The DRAS back-calculates a delisting level for each waste constituent and each exposure pathway that the delisting program addresses.  The DRAS generates leachate concentration delisting levels for all groundwater exposure pathways (ingestion of groundwater, dermal absorption while bathing with groundwater, and inhalation of groundwater volatiles while showering) and for two of the air inhalation exposure pathways (inhalation of volatiles from a landfill and inhalation of volatiles from a surface impoundment).  The DRAS generates total concentration delisting levels for the remaining air inhalation exposure pathways (inhalation of particulates from a landfill), the surface water exposure pathways (ingestion of surface water and ingestion of fish), and the soil ingestion exposure pathway.


To develop the final leachate concentration delisting level for a waste constituent, the DRAS calculates the constituent’s pathway-specific leachate concentration delisting levels for the groundwater pathways and the two relevant air exposure pathways, and then selects the lowest of the pathway specific values as the final leachate concentration delisting level.  Similarly, to develop the final total concentration delisting level for a waste constituent, the DRAS computes pathway-specific values for the relevant pathways, and then chooses the lowest as the final total concentration delisting level.


For carcinogenic waste constituents, delisting levels are computed using a moderately conservative default target risk level of 1 x 10-5.   For noncarcinogenic waste constituents, delisting levels are based on a moderately conservative default Hazard Quotient (HQ) of 0.1.  The default risk level and the HQ values provide an order of magnitude of safety above the established target risk level of 1 x 10-4 for carcinogens and the established Hazard Index (HI) of 1.0 for noncarcinogens.  The delisting levels for each waste constituent are the maximum concentrations (total and TCLP) allowed for the constituent in the petitioned waste, which are based on the most sensitive exposure pathway.  If the concentration of each constituent in a petitioned waste is less than the total concentration delisting level, and if the TCLP concentration for each constituent is less than the leachate concentration delisting level, the waste may qualify to exit the hazardous waste management program.  No single constituent concentration in the waste or TCLP concentration should exceed its delisting level.3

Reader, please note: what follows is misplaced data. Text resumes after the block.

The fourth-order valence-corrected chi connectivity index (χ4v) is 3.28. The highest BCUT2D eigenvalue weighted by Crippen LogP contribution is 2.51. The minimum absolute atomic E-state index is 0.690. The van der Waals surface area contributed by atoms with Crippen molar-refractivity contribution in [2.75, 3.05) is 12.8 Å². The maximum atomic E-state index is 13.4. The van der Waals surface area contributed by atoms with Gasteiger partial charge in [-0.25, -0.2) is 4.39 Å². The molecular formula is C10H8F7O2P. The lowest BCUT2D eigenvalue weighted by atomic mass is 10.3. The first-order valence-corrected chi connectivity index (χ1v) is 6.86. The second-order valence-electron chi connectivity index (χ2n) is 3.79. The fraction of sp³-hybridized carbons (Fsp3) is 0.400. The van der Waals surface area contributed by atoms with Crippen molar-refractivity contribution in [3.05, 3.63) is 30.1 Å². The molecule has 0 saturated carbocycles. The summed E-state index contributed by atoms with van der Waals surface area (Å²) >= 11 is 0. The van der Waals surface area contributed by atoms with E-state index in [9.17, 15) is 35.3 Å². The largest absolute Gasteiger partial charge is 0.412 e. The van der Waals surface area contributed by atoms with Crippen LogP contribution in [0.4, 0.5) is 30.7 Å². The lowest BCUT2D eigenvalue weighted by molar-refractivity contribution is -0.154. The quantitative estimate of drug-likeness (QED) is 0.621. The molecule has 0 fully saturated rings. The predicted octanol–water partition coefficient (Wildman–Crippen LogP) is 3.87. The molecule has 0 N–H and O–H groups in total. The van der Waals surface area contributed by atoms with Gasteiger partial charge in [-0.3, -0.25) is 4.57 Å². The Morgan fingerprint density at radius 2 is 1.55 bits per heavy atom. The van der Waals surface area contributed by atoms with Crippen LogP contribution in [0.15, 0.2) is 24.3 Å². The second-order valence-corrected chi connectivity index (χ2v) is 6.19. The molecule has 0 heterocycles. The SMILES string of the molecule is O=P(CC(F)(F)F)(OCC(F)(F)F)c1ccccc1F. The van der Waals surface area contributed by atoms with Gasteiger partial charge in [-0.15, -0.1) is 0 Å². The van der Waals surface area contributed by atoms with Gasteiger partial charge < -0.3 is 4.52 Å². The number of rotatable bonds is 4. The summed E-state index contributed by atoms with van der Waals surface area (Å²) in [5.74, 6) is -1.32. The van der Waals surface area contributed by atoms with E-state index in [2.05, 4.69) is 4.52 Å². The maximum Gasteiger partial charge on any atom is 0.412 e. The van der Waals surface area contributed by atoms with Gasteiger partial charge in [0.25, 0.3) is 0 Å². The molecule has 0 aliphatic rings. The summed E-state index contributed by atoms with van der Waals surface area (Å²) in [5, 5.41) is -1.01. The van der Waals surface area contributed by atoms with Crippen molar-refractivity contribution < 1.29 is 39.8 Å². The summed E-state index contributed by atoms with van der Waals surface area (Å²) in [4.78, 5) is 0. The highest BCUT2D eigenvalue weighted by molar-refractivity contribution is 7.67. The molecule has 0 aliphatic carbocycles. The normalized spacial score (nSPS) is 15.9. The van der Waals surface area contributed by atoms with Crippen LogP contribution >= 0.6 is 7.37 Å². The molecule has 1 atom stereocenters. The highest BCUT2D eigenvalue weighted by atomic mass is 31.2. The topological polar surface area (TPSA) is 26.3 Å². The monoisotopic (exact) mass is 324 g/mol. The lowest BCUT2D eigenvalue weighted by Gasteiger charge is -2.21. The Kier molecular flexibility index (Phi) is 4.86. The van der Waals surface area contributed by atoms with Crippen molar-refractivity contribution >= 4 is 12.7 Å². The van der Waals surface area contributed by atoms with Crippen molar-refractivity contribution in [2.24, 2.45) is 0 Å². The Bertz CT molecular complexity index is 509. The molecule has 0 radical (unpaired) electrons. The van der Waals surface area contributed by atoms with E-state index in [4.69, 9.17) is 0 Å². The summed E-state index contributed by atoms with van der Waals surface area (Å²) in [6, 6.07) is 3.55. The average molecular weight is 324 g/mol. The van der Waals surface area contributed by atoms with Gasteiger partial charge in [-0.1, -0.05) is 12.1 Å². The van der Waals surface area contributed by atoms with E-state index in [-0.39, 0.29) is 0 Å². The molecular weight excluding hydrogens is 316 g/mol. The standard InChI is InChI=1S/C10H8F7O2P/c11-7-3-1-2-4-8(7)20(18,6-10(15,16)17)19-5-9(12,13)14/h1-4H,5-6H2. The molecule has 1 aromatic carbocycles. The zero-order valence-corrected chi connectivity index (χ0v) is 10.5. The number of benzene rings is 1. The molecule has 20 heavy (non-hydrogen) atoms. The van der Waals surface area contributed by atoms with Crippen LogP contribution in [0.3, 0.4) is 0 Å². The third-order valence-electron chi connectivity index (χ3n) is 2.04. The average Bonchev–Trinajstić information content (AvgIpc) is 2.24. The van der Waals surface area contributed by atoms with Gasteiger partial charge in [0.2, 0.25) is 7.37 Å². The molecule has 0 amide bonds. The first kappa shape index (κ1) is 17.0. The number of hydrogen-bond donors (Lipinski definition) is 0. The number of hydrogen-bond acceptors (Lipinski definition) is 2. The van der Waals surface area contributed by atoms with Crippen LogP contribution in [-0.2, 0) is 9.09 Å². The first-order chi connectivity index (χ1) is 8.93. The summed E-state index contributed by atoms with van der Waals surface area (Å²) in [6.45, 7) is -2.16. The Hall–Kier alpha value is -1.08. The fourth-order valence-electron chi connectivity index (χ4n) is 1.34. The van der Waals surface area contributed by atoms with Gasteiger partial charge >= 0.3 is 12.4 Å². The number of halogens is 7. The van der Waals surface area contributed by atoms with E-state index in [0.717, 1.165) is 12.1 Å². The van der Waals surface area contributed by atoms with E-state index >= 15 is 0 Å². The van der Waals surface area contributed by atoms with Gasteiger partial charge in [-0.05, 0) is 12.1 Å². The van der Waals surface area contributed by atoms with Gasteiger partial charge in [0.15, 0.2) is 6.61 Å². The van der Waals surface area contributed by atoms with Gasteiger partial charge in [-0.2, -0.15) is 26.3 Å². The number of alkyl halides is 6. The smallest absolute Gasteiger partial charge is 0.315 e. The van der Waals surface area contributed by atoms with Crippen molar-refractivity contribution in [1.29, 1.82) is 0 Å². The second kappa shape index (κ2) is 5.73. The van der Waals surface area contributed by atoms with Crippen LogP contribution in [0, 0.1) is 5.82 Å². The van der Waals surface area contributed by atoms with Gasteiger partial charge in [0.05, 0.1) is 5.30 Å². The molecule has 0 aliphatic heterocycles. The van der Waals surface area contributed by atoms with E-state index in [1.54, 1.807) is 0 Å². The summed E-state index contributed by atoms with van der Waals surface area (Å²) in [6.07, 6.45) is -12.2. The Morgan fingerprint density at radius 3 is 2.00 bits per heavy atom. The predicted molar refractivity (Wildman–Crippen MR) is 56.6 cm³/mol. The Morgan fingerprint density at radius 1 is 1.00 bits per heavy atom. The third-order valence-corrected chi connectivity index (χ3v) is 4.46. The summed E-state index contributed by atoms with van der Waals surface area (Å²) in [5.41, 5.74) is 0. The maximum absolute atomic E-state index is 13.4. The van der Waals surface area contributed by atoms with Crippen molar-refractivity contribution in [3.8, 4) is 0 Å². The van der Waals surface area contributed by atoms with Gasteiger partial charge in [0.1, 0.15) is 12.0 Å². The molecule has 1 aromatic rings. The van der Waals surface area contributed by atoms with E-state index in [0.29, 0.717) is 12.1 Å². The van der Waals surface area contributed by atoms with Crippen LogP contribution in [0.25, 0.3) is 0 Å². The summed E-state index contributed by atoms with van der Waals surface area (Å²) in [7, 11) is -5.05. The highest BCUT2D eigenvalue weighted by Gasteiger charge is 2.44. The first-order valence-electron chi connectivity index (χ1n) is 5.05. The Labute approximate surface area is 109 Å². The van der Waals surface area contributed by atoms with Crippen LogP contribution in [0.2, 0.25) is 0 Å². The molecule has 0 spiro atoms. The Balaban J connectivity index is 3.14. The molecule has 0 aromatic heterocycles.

Having performed a preliminary risk evaluation using the DRAS, a petitioner can proceed with the delisting petition process with an increased level of confidence that the waste will be excluded from RCRA regulations as hazardous waste.  However, before submitting the delisting petition, the petitioner must attend a pre-petition scoping meeting with the Agency and execute an Agency-approved Sampling and Analytical Plan.


Meeting With the Agency


A petitioner who is confident in the preliminary risk evaluation results and wants to continue pursuing a delisting petition will need to attend a pre-petition scoping meeting with the Agency.  In general, the purpose of the meeting is to discuss with the Agency the nature and extent of site-specific information that must be included in the delisting petition.  The meeting also provides an opportunity for the petitioner to seek clarification on issues such as the minimum sampling and analytical requirements that will be acceptable to the Agency.


The petitioner should prepare for the meeting by developing written responses to the Pre-Petition Scoping Meeting Checklist items provided in Appendix D of the Delisting Guidance.1  This information includes:



Developing and Executing an Agency-Approved Sampling and Analytical Plan


The next component of the pre-petition evaluation strategy is developing and executing an Agency-approved sampling and analytical plan.  The purpose of the sampling and analytical plan is to define a list of constituents of concern and generate representative data to support the delisting petition.  The objectives of the plan should include: